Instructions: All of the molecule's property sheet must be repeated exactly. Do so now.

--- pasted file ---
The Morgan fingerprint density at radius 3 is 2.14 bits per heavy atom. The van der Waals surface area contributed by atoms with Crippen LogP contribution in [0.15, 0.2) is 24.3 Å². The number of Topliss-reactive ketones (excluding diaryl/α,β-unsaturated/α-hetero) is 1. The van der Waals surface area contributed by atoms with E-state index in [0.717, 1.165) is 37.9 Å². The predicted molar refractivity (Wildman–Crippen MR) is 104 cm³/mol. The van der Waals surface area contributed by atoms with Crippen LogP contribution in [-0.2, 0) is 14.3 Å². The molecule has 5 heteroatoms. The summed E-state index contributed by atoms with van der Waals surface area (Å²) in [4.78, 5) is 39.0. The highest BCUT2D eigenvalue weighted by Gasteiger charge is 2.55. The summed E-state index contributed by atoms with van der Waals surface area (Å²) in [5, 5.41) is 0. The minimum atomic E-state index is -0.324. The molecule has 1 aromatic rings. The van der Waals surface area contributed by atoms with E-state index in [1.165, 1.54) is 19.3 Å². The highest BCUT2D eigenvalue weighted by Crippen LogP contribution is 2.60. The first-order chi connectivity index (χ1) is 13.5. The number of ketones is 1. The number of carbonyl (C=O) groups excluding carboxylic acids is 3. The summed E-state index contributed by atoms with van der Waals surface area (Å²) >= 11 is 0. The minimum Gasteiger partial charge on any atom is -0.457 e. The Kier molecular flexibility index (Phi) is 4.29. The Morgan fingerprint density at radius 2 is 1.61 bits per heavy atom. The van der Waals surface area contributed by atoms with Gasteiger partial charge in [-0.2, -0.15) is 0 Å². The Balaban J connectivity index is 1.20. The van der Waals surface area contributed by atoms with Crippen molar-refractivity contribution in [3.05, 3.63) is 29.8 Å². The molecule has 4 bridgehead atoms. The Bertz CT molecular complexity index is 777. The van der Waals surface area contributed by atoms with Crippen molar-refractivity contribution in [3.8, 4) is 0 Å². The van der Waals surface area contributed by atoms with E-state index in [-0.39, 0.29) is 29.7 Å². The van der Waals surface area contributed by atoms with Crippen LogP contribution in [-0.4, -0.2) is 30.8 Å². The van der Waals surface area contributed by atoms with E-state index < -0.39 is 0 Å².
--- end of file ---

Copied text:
The Morgan fingerprint density at radius 3 is 2.14 bits per heavy atom. The van der Waals surface area contributed by atoms with Crippen LogP contribution in [0.15, 0.2) is 24.3 Å². The number of Topliss-reactive ketones (excluding diaryl/α,β-unsaturated/α-hetero) is 1. The van der Waals surface area contributed by atoms with E-state index in [0.717, 1.165) is 37.9 Å². The predicted molar refractivity (Wildman–Crippen MR) is 104 cm³/mol. The van der Waals surface area contributed by atoms with Crippen LogP contribution in [-0.2, 0) is 14.3 Å². The molecule has 5 heteroatoms. The summed E-state index contributed by atoms with van der Waals surface area (Å²) in [4.78, 5) is 39.0. The highest BCUT2D eigenvalue weighted by Gasteiger charge is 2.55. The summed E-state index contributed by atoms with van der Waals surface area (Å²) in [5, 5.41) is 0. The minimum atomic E-state index is -0.324. The molecule has 1 aromatic rings. The van der Waals surface area contributed by atoms with E-state index in [1.165, 1.54) is 19.3 Å². The highest BCUT2D eigenvalue weighted by Crippen LogP contribution is 2.60. The first-order chi connectivity index (χ1) is 13.5. The number of ketones is 1. The number of carbonyl (C=O) groups excluding carboxylic acids is 3. The summed E-state index contributed by atoms with van der Waals surface area (Å²) >= 11 is 0. The minimum Gasteiger partial charge on any atom is -0.457 e. The Kier molecular flexibility index (Phi) is 4.29. The Morgan fingerprint density at radius 2 is 1.61 bits per heavy atom. The van der Waals surface area contributed by atoms with Gasteiger partial charge in [-0.2, -0.15) is 0 Å². The Balaban J connectivity index is 1.20. The van der Waals surface area contributed by atoms with Crippen molar-refractivity contribution in [3.05, 3.63) is 29.8 Å². The molecule has 4 bridgehead atoms. The Bertz CT molecular complexity index is 777. The van der Waals surface area contributed by atoms with Crippen molar-refractivity contribution in [3.8, 4) is 0 Å². The van der Waals surface area contributed by atoms with E-state index in [-0.39, 0.29) is 29.7 Å². The van der Waals surface area contributed by atoms with Crippen LogP contribution in [-0.4, -0.2) is 30.8 Å². The van der Waals surface area contributed by atoms with E-state index < -0.39 is 0 Å².